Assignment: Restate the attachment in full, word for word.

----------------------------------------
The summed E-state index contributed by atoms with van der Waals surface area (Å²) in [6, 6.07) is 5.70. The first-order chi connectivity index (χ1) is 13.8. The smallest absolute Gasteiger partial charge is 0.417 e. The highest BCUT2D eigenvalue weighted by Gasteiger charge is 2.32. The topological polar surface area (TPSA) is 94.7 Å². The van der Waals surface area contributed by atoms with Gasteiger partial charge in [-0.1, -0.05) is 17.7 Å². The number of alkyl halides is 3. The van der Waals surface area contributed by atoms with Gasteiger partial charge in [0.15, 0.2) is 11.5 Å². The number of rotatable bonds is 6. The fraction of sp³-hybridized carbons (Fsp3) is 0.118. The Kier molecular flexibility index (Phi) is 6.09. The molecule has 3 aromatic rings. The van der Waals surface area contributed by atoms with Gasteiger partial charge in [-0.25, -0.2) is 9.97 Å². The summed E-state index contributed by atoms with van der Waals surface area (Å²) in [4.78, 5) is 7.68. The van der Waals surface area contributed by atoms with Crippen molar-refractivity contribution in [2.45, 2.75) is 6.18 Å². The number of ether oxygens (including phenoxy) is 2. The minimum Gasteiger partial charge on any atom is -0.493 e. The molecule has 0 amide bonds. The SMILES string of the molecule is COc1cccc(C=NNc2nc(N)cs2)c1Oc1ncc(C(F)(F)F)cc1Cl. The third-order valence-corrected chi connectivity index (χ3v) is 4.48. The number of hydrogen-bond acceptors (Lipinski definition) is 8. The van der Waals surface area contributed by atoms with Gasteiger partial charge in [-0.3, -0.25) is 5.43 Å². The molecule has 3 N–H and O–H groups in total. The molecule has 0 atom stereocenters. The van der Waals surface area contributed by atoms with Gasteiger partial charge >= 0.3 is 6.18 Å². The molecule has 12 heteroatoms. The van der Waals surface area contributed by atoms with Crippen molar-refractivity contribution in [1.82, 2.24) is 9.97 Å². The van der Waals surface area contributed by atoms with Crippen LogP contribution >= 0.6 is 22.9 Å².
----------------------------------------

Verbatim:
The summed E-state index contributed by atoms with van der Waals surface area (Å²) in [6, 6.07) is 5.70. The first-order chi connectivity index (χ1) is 13.8. The smallest absolute Gasteiger partial charge is 0.417 e. The highest BCUT2D eigenvalue weighted by Gasteiger charge is 2.32. The topological polar surface area (TPSA) is 94.7 Å². The van der Waals surface area contributed by atoms with Gasteiger partial charge in [-0.1, -0.05) is 17.7 Å². The number of alkyl halides is 3. The van der Waals surface area contributed by atoms with Gasteiger partial charge in [0.15, 0.2) is 11.5 Å². The number of rotatable bonds is 6. The fraction of sp³-hybridized carbons (Fsp3) is 0.118. The Kier molecular flexibility index (Phi) is 6.09. The molecule has 3 aromatic rings. The van der Waals surface area contributed by atoms with Gasteiger partial charge in [-0.25, -0.2) is 9.97 Å². The summed E-state index contributed by atoms with van der Waals surface area (Å²) in [4.78, 5) is 7.68. The van der Waals surface area contributed by atoms with Crippen molar-refractivity contribution in [2.45, 2.75) is 6.18 Å². The number of ether oxygens (including phenoxy) is 2. The minimum Gasteiger partial charge on any atom is -0.493 e. The molecule has 0 amide bonds. The SMILES string of the molecule is COc1cccc(C=NNc2nc(N)cs2)c1Oc1ncc(C(F)(F)F)cc1Cl. The third-order valence-corrected chi connectivity index (χ3v) is 4.48. The number of hydrogen-bond acceptors (Lipinski definition) is 8. The van der Waals surface area contributed by atoms with Gasteiger partial charge in [-0.3, -0.25) is 5.43 Å². The molecule has 3 N–H and O–H groups in total. The molecule has 0 atom stereocenters. The van der Waals surface area contributed by atoms with Gasteiger partial charge >= 0.3 is 6.18 Å². The molecule has 12 heteroatoms. The van der Waals surface area contributed by atoms with Crippen molar-refractivity contribution in [1.82, 2.24) is 9.97 Å². The van der Waals surface area contributed by atoms with Crippen LogP contribution >= 0.6 is 22.9 Å².